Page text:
judicial precedent Watch

saif1979
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I need to argue that judicial precedent do not allow judges to making law themselves. I have no idea how to write an essay on it
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TSR Jessica
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Sorry you've not had any responses about this. Are you sure you've posted in the right place? Here's a link to our subject forum which should help get you more responses if you post there.

You can also find the Exam Thread list for A-levels here and GCSE here. :dumbells:


Just quoting in Puddles the Monkey so she can move the thread if needed
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Abstract_Prism
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You might say that judicial precedent prevents judges from making law themselves because they are bound to follow the previous decisions of judges for similar cases. Which is good really, because it promotes consistency within the law.
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laurajadexo
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(Original post by saif1979)
I need to argue that judicial precedent do not allow judges to making law themselves. I have no idea how to write an essay on it
Judges have to follow precedent, and therefore they're not actually making the law themselves. Merely following a previous decision.
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ShanLouise1997
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is it one of the essays in law 04?
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Brandon.1219
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(Original post by saif1979)
I need to argue that judicial precedent do not allow judges to making law themselves. I have no idea how to write an essay on it
Just include a flow chart of the courts hierarchy for judicial precedent and state what each court does and why each court does not allow judges to make law themselves which will then go on about the previous decision etc.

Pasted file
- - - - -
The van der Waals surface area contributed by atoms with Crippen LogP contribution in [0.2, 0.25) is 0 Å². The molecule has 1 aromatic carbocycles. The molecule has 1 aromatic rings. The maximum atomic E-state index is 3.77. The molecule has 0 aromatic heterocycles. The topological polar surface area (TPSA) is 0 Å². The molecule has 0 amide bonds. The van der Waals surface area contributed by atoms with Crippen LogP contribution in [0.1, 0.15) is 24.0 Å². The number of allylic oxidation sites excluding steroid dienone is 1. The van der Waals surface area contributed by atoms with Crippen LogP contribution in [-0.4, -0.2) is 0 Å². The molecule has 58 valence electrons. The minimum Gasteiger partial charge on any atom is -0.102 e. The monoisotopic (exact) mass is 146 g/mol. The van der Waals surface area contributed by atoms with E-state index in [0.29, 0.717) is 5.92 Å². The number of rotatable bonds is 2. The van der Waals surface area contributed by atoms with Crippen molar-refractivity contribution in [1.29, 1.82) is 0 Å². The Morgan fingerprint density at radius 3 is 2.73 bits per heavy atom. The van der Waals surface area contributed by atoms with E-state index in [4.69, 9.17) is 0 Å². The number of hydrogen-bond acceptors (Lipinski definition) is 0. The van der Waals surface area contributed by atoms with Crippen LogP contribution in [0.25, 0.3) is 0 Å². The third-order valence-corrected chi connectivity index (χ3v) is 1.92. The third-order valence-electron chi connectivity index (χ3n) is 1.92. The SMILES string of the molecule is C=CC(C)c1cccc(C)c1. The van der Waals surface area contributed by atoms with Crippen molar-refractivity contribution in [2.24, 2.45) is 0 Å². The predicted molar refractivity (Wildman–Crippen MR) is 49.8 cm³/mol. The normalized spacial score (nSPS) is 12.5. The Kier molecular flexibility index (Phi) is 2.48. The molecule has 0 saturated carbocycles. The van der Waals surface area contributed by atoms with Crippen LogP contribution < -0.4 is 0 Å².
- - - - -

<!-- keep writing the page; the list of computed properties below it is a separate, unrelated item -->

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AthiaKarim
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(Original post by Abstract_Prism)
You might say that judicial precedent prevents judges from making law themselves because they are bound to follow the previous decisions of judges for similar cases. Which is good really, because it promotes consistency within the law.
Yes I would go with something along these lines. Precedent allows the law to be more certain and consistent.
A downfall for using precedent may be that it prevents judges from being creative or using discretion when determining an outcome of a case. Philosophers such as Hart suggest that judges should use discretion in cases of open texture. This will help iron out uncertainties. But Dworkin of course attacks this assumption.

I think you should also mention legal realism maybe.

You can disagree with the statement and argue that there have been instances in particular areas of law, where judges have abandoned precedent because they felt the facts of the case were dissimilar and created new rules? Use the example of R v Brown? And R v Wilson? This shows that judges are not bound to follow precedent like your question/statement suggests, they can if they want to, follow their own moral compasses and judicial freedom to determine a outcome of a case

Try and find reasons to support/agree with your statement but also attack it

Hope this helps!
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